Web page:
Venezuela’s first transgender lawmaker to ensure gender equalityby RelevantStuff January 8, 2016
On 7 December, a fresh page was written in the history of Venezuelan politics. Tamara Adrian of Democratic Unity coalition became the first transgender congresswoman to be elected in not only Venezuela, rather in all of South America. Adrian, who turns 62 next month, was previously working as a college professor, lawyer and LGBT-rights activist prior to confirming here candidature just last summer.
Adrian has been advocating gender equality for some time, will continue her fight with the same vigor now that she has been elected. She was a part of the team that drafted economic laws in the 90’s as well as a Central Bank adviser. Tamara believes that like most other nations, Venezuela is a society plagued with overpowering patriarchy, which needs to change. Adrian is of the view that lesbian, gay, bisexual and transgender (LGBT) people have no rights. The biggest testament to this is the fact that Adrian was born male before a sex change in 2002, but had to register for elections under her previous name Thomas Adrian. Why? Because the law in her country does not allow a male-born to legally register as a female.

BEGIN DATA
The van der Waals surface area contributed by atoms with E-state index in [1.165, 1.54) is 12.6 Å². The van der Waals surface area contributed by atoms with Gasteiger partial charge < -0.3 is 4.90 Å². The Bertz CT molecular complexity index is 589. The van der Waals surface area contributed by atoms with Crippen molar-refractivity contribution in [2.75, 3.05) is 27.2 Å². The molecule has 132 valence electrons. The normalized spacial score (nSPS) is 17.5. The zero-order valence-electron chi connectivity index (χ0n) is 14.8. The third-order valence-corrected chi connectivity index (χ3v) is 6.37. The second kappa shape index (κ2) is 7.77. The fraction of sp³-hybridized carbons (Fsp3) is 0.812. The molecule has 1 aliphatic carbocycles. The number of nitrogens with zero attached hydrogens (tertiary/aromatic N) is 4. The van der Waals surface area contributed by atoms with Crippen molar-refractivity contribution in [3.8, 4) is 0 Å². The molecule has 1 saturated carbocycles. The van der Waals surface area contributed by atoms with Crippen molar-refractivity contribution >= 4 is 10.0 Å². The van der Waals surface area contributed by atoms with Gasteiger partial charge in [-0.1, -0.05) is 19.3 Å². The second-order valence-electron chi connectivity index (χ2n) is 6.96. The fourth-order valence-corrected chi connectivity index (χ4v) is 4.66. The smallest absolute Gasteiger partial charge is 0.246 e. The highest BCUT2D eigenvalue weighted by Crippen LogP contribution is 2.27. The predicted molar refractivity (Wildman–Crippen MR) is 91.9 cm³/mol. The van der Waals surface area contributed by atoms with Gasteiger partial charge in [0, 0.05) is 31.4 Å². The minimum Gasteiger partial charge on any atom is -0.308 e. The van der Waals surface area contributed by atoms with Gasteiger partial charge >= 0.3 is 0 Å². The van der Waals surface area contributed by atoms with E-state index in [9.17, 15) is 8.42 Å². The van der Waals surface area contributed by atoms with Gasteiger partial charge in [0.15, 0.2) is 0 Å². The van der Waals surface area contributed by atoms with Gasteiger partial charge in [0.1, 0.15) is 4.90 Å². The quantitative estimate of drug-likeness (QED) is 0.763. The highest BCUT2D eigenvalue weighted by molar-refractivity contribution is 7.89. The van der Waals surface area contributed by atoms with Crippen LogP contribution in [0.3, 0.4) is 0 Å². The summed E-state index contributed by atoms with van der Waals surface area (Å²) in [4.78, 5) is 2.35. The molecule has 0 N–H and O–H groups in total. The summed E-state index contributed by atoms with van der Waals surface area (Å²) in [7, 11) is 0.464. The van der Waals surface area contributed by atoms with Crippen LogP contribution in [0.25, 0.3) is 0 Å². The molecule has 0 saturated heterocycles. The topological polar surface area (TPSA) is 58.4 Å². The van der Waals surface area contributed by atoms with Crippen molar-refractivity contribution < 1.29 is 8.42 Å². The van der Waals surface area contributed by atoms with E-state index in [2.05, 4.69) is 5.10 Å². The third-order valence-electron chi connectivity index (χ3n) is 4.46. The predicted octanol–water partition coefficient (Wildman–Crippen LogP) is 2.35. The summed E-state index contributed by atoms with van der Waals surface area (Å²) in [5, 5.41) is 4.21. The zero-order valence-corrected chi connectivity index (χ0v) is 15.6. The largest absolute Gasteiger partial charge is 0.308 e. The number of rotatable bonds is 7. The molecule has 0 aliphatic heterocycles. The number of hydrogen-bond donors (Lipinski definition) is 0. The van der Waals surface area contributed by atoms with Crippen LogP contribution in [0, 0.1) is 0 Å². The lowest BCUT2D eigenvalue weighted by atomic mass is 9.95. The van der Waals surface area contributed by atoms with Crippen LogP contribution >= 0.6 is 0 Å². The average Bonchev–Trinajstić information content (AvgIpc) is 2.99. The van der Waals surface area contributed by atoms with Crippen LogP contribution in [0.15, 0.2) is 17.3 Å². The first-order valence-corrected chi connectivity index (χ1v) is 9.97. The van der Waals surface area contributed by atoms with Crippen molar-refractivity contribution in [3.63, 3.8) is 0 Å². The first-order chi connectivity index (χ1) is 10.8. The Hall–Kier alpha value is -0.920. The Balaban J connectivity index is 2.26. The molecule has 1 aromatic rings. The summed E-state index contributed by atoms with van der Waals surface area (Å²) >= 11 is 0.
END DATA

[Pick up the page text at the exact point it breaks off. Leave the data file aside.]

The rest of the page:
“There are some precarious and isolated rules on the issue of non-discrimination and in the labor sector, but nothing more. We hope to have a law on marriage equality very soon,” said Tamara, soon after her election.
Tamara looks up to Latin American countries like Mexico, Ecuador and Colombia, that already empower their citizens with right to maternity, marriage, choosing one’s partner, adoption, protection against discrimination and recognition of transgender identity. Besides, she calls for better sex education in the country, which has a high teenage pregnancy rate.
Another critical issue, which Adrian feels is more urgent is the suffering economy of the state. The country is witnessing extreme shortage of essential goods, including food and medicine. This is resulting in an unprecedented amount of inflation, and a similar surge in recession.
Tamara Adrian’s attention, for now, would be on taking the country and its suffering citizens to a bare minimum state of equilibrium.